Wednesday, November 23, 2011

Science and Design

I was amazed and inspired when I visited my old school's brand new science wing.  They start teaching in the space in January, and I know it's thoughtful design that seems to include every possible bell and whistle will only inspire more creativity and innovation in their lessons.

One of my favorite things about all of the rooms was the fact that every single surface could be used as a whiteboard!  This means teachers and students are not chained to the front of the room, but teaching and writing can happen virtually anywhere in the space.
Rather than being limited by the size of a traditional whiteboard, the entire wall is one!  How cool is that??
Rather than using disposable chart paper, they have portable whiteboards that hook onto the wall, but can be taken down to record lab data with groups, or ideas at tables.
Even the cabinets and the backsplash can be used as space to write.  I've dreamed about this, and it's real!  I also love the green color here, fitting since this is a biology classroom.
Here's a good example of how the cabinets can be used as a writing surface - a diagram of a parallax angle in a physics classroom.
Even the inside of the cabinets can be written on!  This, by the way, is the physics prep room.  It's so big and well-organized I wish it was my closet, or even possibly my bedroom!  (And that person who you will see in many of my photos is the wonderful science department chair there, who can explain the reasoning and planning behind the entire space much more eloquently than me since he helped design it.)
The plethora of whiteboard space can also be used for science related art.  I love this drawing that one of the school's art teachers did of the U.S.S. Enterprise.  It's quite appropriate since this is the astronomy classroom!
Even the tables in the student lounge are a whiteboard!

My second favorite thing about the space after the unending sea of whiteboards, was the integration of dynamic, science-related art. 
My favorite is this rube goldberg-like kinetic art piece created by a famous Chicago artist for the wall space between the two Physics classrooms.
In between the two biology rooms, they were in the process of installing a saltwater fish tank with actual coral reef (but no living coral).  It will be maintained by the store that installed it, which means less work for the already busy teachers.

The new wing is also filled with lots of technology.  There are smartboards in every room.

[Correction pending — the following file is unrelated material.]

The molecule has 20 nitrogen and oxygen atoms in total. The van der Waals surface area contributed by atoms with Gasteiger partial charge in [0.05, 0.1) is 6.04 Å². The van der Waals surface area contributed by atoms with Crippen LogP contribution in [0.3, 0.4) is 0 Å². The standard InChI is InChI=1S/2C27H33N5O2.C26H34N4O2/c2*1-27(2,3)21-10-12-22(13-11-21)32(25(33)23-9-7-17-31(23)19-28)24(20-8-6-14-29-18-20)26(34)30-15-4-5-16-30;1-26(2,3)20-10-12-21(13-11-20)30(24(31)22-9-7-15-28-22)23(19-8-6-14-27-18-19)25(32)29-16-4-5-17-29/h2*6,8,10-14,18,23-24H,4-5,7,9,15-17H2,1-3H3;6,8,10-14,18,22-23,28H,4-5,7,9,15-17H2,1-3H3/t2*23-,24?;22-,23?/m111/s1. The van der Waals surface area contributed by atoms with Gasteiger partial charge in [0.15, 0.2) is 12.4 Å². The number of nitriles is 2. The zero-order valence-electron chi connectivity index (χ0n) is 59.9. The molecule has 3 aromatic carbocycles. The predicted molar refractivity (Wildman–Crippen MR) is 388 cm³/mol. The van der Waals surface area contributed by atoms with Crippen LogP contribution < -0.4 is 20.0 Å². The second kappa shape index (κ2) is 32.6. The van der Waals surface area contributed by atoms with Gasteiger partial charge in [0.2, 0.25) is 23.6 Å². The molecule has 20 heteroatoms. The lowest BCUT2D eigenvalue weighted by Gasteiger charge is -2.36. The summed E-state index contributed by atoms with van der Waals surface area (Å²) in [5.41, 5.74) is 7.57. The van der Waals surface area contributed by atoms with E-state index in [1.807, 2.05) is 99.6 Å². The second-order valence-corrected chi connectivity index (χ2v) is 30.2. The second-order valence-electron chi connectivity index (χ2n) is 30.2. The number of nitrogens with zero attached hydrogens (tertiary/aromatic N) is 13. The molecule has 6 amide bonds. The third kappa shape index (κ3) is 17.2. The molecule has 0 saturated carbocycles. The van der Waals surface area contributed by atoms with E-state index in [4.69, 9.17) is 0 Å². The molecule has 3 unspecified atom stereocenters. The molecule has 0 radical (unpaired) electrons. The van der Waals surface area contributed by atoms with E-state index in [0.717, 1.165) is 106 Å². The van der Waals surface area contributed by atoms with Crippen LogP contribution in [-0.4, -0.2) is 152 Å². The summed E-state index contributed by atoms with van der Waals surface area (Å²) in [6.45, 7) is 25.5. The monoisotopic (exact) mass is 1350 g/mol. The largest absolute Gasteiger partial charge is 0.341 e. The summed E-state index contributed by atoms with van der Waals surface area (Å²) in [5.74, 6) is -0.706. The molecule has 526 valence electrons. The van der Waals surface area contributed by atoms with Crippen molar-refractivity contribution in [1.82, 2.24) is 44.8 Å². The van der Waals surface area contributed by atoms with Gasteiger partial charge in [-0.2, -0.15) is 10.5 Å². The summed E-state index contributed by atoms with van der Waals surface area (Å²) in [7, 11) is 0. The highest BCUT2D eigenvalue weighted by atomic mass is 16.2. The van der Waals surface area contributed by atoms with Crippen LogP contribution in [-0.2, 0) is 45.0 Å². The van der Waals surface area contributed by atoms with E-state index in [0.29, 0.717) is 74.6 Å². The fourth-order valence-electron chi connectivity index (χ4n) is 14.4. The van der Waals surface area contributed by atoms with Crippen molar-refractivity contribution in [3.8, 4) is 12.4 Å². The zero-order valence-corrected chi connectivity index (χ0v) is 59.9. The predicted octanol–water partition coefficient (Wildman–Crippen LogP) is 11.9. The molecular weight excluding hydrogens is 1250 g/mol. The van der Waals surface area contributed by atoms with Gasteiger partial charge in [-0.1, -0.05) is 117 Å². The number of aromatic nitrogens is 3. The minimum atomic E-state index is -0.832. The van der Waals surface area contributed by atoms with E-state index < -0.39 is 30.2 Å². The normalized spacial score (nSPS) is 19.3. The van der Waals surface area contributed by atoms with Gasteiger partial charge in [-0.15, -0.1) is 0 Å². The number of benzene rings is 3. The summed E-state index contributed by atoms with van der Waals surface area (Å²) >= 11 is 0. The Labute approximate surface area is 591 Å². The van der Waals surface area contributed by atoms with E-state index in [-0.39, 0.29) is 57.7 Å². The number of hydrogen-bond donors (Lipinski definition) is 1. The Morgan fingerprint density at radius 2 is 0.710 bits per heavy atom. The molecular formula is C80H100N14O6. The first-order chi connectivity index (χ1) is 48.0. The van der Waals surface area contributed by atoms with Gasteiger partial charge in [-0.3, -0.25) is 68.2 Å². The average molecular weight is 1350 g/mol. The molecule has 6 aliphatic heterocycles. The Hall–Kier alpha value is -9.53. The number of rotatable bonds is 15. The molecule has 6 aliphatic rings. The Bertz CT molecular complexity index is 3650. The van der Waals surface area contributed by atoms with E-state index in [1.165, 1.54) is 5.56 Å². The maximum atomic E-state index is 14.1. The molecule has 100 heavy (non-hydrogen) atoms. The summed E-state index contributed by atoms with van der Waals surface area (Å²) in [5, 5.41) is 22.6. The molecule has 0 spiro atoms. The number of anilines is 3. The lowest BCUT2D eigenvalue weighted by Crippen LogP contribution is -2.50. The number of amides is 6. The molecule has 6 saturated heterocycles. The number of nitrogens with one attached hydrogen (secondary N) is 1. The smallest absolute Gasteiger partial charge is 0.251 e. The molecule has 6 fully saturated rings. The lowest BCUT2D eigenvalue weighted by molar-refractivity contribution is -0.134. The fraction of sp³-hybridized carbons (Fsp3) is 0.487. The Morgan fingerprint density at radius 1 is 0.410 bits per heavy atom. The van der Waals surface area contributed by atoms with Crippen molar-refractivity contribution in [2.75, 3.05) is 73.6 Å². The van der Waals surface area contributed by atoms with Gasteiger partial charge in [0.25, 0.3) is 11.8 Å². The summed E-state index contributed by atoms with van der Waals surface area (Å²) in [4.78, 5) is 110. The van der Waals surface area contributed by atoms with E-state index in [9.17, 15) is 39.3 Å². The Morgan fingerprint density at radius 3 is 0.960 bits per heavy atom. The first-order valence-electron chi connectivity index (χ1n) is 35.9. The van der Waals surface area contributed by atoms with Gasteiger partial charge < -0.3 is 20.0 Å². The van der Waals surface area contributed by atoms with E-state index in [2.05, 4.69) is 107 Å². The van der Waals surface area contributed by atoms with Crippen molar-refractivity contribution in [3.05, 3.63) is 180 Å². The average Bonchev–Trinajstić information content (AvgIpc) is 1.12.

In addition to the smartboard, they also have flat screens above the teaching station (which is offset, so it's easier for the teacher to walk around while teaching). The monitor is attached to the document camera below so a document or lab results can be shown above while other items can be written on the smartboard.  The monitor is also hooked up to a video camera that's permanently installed in the classroom.  This allows teachers to tape themselves teaching, which means if a student is absent, he can watch the lecture remotely.  (I think it would be a bit scary to have every lesson recorded, but it's nice to have the option!)
Here is a crazy huge bank of eight flat screens in the common space between all of the classrooms.  These monitors are also hooked up to the video cameras in the classrooms so visitors can watch what's happening without disturbing classes.  These are also hooked up to the internet.
Unfortunately, the photo above is blurry, but it shows a monitor in the hallway that will show the energy usage in the building.  They've installed solar panels and a wind turbine on the roof, so this will show how much electricity is being produced as well.
You can tell these rooms were designed with a lot of input from the teachers and what they would need.  One example are these metal bars installed in the ceiling of the physics classroom.  They are strong enough to do chin ups on, but are there for activities like pendulum labs.
I miss having a proper prep room, and the ones here are HUGE!  This is the Chemistry prep room.  There is also a separate closet (really a small room) for all the chemicals, complete with beautiful wooden shelves (non-reactive material), an acid cabinet, and one for flammable items.
The prep room would also be an enviable office (or studio apartment) since it has huge picture windows that overlook Lincoln Park.
There is even an independent study space for students who might want to do their own research.

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